A Sermon Delivered by

The Reverend E. F. Michael Morgan, Ph.D.

Trinity Episcopal Church

Morgantown, WV

 

Easter IV

May 12, 2019

 

 

From last Sunday’s Gospel we heard …

Jesus said to Simon Peter a third time – Do you love me?

Peter responded: Lord you know everything, you know that I love you.

Jesus then said to him – Feed my sheep.

 

And from this morning’s Gospel lesson, Jesus said:

My sheep hear my voice. I know them, and they follow me. I give them eternal life, and they will never perish.

 

Both these Gospel lessons this morning give us a foreshadowing of what we are called to believe, and what we are called to do as Christians. We gather the people, we tell the stories, we break the bread, and then as Jesus clearly states, we are told to ‘feed my sheep.’ This practice is rooted in our ancient liturgical traditions, and it still represents what we are about today as we gather as latter-day Episcopalians on Sunday morning to celebrate the Eucharist.

 

These days there are wide interpretations of what the church is supposed to be doing in addition to feeding the hungry. Some feel it is required to be more intentional about looking after its own flock, caring for the needs of faithful parishioners. Others claim that the purpose of the church is to reach out to those in need, and find creative ways to transform the world to be more Christ-like. And, as is the case with most things in life, there is truth on both sides. The mission of the church is an important topic that will likely be debated from generation to generation – assuming of course the church continues to survive and can maintain a spiritual place in an increasingly secular world. Here’s what some scholars are saying already about this particular religious theme of the church’s purpose.

 

Around the time of ”Y2K” (the year 2000 AD) in a book with a long-winded title called, “The Missional Church: A Vision for the Sending of the Church into North America,” the book’s publication was the first work to introduce the concept of a “missional church.”

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According to “Missional” theology, the American church had been tied to a "Christendom model" of faith for centuries, wherein the church focused mainly on internal needs by sustaining the cultural privilege it held in society. The decline of Christendom, however, provided the church with an opportunity, these scholars said, to rediscover its identity as a people sent by God into the world as gospel-witnesses. The problem though is that such ideas often, if not inevitably, provoke resistance. The authors of Missional theology emphasized that "Missions" should not be one church program among many, but instead, should be the church's core identity; a place where witnesses are sent by God into the world.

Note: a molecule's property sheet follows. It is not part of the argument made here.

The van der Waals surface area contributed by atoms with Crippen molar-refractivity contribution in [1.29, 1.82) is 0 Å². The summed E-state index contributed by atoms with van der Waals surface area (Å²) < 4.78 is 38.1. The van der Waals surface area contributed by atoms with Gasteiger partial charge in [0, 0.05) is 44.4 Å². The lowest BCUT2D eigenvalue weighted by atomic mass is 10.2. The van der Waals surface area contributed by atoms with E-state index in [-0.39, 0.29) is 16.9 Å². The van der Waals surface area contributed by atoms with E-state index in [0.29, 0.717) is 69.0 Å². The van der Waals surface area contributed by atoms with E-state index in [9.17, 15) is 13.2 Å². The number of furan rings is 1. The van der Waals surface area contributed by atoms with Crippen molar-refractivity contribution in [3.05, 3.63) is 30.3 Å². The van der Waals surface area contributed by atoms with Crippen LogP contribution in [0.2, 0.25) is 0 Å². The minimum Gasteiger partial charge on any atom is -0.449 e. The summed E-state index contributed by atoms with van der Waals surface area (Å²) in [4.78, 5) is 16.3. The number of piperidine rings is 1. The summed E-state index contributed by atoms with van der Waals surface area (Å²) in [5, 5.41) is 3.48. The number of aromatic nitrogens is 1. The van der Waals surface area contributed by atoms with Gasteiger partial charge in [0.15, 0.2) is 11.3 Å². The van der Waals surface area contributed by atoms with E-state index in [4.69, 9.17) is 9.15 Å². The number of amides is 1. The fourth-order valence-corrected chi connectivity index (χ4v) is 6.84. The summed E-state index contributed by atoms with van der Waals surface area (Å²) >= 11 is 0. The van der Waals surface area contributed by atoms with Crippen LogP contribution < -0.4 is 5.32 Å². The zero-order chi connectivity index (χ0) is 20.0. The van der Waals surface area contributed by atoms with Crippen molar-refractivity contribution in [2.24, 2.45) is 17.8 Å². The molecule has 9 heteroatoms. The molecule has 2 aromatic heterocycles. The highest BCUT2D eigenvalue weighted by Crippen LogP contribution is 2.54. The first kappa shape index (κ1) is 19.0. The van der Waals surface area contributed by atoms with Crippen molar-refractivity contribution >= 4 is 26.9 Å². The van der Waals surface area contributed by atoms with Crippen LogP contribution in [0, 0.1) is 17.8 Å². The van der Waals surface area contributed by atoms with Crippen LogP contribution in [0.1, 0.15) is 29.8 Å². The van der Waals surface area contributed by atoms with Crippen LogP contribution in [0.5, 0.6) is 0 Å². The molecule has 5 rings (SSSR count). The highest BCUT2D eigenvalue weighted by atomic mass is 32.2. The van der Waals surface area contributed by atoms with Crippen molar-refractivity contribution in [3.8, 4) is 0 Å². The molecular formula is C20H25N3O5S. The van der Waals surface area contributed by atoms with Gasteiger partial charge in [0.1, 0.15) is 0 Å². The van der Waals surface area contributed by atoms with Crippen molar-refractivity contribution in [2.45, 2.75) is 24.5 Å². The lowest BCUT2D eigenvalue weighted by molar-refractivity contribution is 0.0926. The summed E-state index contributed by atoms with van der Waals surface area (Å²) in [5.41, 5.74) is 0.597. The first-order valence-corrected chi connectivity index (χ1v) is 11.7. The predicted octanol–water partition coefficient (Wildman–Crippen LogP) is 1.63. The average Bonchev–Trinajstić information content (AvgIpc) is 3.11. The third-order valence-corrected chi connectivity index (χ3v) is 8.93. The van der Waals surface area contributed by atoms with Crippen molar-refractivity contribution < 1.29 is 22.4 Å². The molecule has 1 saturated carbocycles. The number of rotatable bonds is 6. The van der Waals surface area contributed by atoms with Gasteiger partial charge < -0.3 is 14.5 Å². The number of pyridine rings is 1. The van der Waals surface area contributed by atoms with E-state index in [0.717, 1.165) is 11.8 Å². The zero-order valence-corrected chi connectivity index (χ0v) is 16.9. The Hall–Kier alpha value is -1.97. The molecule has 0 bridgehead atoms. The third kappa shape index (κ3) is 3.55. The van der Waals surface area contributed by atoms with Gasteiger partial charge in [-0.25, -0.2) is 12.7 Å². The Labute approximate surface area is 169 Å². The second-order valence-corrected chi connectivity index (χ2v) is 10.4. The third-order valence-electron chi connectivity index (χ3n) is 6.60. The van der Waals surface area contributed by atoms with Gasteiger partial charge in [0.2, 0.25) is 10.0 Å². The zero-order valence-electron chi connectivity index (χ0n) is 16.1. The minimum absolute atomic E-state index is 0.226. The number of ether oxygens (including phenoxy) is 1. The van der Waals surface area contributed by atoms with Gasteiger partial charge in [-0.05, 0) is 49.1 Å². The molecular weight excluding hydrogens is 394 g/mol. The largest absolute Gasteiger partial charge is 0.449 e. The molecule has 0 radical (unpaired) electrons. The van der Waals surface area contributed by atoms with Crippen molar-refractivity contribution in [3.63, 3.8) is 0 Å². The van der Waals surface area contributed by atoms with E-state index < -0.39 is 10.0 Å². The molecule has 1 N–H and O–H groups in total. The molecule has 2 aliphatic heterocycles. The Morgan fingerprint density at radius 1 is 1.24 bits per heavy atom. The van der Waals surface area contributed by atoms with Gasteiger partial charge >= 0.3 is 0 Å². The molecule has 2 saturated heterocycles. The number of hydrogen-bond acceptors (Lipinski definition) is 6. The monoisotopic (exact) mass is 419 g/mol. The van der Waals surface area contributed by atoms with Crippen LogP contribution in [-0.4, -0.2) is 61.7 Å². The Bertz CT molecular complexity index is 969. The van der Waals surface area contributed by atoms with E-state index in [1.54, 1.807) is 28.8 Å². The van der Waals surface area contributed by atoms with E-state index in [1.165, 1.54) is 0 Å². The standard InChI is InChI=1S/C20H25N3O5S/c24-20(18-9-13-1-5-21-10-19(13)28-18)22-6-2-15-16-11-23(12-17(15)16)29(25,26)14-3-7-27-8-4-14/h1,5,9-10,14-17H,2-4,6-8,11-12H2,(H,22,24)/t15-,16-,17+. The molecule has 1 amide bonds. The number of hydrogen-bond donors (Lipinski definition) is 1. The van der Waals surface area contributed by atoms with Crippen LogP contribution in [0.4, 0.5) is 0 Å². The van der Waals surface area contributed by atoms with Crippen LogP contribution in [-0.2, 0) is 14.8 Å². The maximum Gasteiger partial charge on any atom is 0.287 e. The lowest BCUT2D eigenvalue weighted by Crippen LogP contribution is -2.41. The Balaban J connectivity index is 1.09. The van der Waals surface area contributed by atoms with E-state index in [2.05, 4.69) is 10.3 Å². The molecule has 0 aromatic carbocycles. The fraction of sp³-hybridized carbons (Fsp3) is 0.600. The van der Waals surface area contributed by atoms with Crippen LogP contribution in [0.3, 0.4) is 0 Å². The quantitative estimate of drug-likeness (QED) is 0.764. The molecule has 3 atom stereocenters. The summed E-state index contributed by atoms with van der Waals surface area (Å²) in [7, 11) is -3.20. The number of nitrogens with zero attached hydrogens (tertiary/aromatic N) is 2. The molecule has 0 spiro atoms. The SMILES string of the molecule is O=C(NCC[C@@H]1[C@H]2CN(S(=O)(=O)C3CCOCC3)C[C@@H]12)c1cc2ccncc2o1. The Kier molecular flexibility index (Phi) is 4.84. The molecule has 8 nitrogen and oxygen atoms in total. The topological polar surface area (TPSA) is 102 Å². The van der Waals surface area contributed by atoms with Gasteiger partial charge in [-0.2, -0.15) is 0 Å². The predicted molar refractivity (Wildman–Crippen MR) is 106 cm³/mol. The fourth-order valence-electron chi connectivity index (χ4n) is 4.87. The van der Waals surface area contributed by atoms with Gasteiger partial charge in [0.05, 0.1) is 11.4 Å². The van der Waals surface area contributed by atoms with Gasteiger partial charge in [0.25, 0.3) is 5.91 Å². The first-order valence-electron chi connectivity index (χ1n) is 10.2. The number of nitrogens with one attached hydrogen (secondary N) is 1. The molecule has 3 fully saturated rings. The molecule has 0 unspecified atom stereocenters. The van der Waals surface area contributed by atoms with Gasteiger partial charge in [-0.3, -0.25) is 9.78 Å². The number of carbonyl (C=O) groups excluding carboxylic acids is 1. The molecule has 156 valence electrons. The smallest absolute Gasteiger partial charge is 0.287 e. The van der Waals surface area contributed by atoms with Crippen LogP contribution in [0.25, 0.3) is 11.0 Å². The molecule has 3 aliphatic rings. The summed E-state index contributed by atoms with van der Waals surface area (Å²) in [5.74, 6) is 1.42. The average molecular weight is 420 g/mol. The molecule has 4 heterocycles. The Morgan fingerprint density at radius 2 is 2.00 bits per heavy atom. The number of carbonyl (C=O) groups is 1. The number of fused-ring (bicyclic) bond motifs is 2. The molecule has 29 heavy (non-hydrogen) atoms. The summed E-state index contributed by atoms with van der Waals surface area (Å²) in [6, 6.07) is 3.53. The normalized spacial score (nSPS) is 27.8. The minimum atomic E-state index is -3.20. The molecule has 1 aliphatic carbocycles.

Well let’s be honest. There’s a compelling argument to be made for a much deeper quest into the purposes of developing a congregation than ‘let’s get going.’ In any church’s life, for example, questions are raised regarding what is to be found at the point of departure; what is at the core of an emerging faith-community; and what makes a parish tick? Closer to home, we might well ask; what is Trinity Church’s “signature-piece?” What defines us?  Is it 200 years of history: a beautiful building and aesthetic liturgy; a community kitchen that serves upward of 80 to 100 meals-a-day Monday through Friday; or a Canterbury outreach to WVU students? All these good deeds are currently in play – yet there may be even more activities going on behind the scenes. As the photos, inserts, and the back-page of our Sunday Bulletin ask: ‘WHO ARE WE?’ and ‘WHAT DO WE DO?’ Take a moment to read these materials – they’re very informative.